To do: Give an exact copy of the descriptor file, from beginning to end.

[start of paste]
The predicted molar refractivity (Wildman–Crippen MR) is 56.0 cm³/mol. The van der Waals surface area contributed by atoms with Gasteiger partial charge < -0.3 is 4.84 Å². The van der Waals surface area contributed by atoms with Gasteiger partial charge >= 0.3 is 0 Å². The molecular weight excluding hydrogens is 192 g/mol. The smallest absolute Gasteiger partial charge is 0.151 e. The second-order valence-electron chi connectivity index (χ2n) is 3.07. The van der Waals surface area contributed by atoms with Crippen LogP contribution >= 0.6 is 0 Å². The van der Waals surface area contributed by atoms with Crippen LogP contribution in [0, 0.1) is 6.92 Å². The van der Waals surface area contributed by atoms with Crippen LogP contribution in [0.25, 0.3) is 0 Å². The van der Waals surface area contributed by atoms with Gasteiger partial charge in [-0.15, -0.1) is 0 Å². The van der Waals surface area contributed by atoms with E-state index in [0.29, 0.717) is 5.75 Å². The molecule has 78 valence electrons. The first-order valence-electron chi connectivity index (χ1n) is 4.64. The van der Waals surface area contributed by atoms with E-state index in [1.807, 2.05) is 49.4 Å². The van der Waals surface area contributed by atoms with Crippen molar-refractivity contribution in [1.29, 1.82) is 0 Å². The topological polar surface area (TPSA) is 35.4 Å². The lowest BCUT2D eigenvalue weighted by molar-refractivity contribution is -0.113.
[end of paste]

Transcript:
The predicted molar refractivity (Wildman–Crippen MR) is 56.0 cm³/mol. The van der Waals surface area contributed by atoms with Gasteiger partial charge < -0.3 is 4.84 Å². The van der Waals surface area contributed by atoms with Gasteiger partial charge >= 0.3 is 0 Å². The molecular weight excluding hydrogens is 192 g/mol. The smallest absolute Gasteiger partial charge is 0.151 e. The second-order valence-electron chi connectivity index (χ2n) is 3.07. The van der Waals surface area contributed by atoms with Crippen LogP contribution >= 0.6 is 0 Å². The van der Waals surface area contributed by atoms with Crippen LogP contribution in [0, 0.1) is 6.92 Å². The van der Waals surface area contributed by atoms with Crippen LogP contribution in [0.25, 0.3) is 0 Å². The van der Waals surface area contributed by atoms with Gasteiger partial charge in [-0.15, -0.1) is 0 Å². The van der Waals surface area contributed by atoms with E-state index in [0.29, 0.717) is 5.75 Å². The molecule has 78 valence electrons. The first-order valence-electron chi connectivity index (χ1n) is 4.64. The van der Waals surface area contributed by atoms with E-state index in [1.807, 2.05) is 49.4 Å². The van der Waals surface area contributed by atoms with Crippen molar-refractivity contribution in [1.29, 1.82) is 0 Å². The topological polar surface area (TPSA) is 35.4 Å². The lowest BCUT2D eigenvalue weighted by molar-refractivity contribution is -0.113.